December 1, 2015
During 2016, we can all expect to be hearing a lot more about a new technology called Li-Fi, which uses light to transmit high speed data. Li-Fi has already been trialled extensively in lab conditions and now for the first time it has been installed in an office in Tallinn, the capital of Estonia. It may even be substantially quicker than standard Wi-Fi. The people behind it claim it is already able to transmit data at a rate of 1 GB per second, which is around 100 times faster than Wi-Fi. Using light as a medium, however, does mean its main drawback is that it cannot penetrate walls. Designers and managers may also have concerns that the way it transmits data – basically by flickering the light from an individual LED like a massively sped up signal lamp (pictured) – but the developers claim this is completely imperceptible to the human eye and so has no consequences for individuals.
The underlying technology has been around for a few years. The idea was first developed by a scientist called Harald Haas from the University of Edinburgh in 2011, who demonstrated during a TED Talk that a rapidly flickering LED could transmit binary coded data at a far greater rate than traditional methods of wireless communication. The flickering is completely imperceptible to people, even at a subconscious level.
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The developers also claim that there are even some advantages to Li-Fi’s inability to penetrate walls, not least that it uses the building itself as a firewall to make it harder to tap in to potential confidential information while it is being transmitted. This also means that there is less interference between devices.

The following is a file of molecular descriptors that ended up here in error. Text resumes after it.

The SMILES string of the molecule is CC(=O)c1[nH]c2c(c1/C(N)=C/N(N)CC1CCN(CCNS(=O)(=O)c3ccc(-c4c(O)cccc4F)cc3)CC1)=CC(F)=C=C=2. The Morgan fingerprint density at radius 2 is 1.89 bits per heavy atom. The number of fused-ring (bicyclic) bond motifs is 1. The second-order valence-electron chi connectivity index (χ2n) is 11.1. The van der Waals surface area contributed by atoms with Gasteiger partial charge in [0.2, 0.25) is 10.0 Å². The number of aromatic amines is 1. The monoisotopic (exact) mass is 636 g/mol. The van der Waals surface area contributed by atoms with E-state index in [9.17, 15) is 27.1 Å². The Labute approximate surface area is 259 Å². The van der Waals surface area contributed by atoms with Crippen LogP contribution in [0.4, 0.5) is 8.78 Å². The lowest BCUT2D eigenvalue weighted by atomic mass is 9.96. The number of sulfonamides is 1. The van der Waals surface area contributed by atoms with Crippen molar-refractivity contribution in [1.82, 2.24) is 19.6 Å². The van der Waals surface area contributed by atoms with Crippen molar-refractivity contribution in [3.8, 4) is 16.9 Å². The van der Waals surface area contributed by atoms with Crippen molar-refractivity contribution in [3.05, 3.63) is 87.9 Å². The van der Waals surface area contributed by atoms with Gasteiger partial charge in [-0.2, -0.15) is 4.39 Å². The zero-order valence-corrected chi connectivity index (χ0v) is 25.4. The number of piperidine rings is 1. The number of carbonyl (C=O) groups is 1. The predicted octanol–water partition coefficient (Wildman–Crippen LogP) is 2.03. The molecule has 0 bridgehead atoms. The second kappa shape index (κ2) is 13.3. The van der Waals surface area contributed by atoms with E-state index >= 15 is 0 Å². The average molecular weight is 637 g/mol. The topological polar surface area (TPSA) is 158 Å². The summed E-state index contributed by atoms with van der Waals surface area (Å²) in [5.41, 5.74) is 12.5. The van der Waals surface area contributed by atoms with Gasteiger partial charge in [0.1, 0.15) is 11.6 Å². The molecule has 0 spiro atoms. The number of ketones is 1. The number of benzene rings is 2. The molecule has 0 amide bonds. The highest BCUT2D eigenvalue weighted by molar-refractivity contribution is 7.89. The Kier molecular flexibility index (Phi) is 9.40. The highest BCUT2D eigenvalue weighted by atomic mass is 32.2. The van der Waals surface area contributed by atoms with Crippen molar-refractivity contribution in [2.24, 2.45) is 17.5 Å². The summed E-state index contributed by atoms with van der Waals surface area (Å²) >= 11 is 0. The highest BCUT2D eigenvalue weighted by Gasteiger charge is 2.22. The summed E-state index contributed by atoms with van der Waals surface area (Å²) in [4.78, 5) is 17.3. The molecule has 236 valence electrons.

Haas has commercialised the technology with a new venture called PureLiFi, although its main product is a plug and play application with a promised capacity of around 11.5 MP per second which is still way below the stated potential of this technology.
The Estonian real world trials are led by a company called Velmenni which has produced a lightbulb that works with Li-Fi technology on a small scale. Their demonstrations claims to have shown data transfer speeds of around 1 GB per second.
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It seems unlikely that this technology will replace Wi-Fi anytime soon. It not only has some major drawbacks but it is also up against a near universally accessible protocol that is already installed in billion of devices, homes, public spaces and offices. Nevertheless its potential is enormous, not least for building designers and managers. According to Haas himself: ‘All we need to do is fit a small microchip to every potential illumination device and this would then combine two basic functionalities: illumination and wireless data transmission. In the future we will not only have 14 billion light bulbs, we may have 14 billion Li-Fis deployed worldwide for a cleaner, greener, and even brighter future.’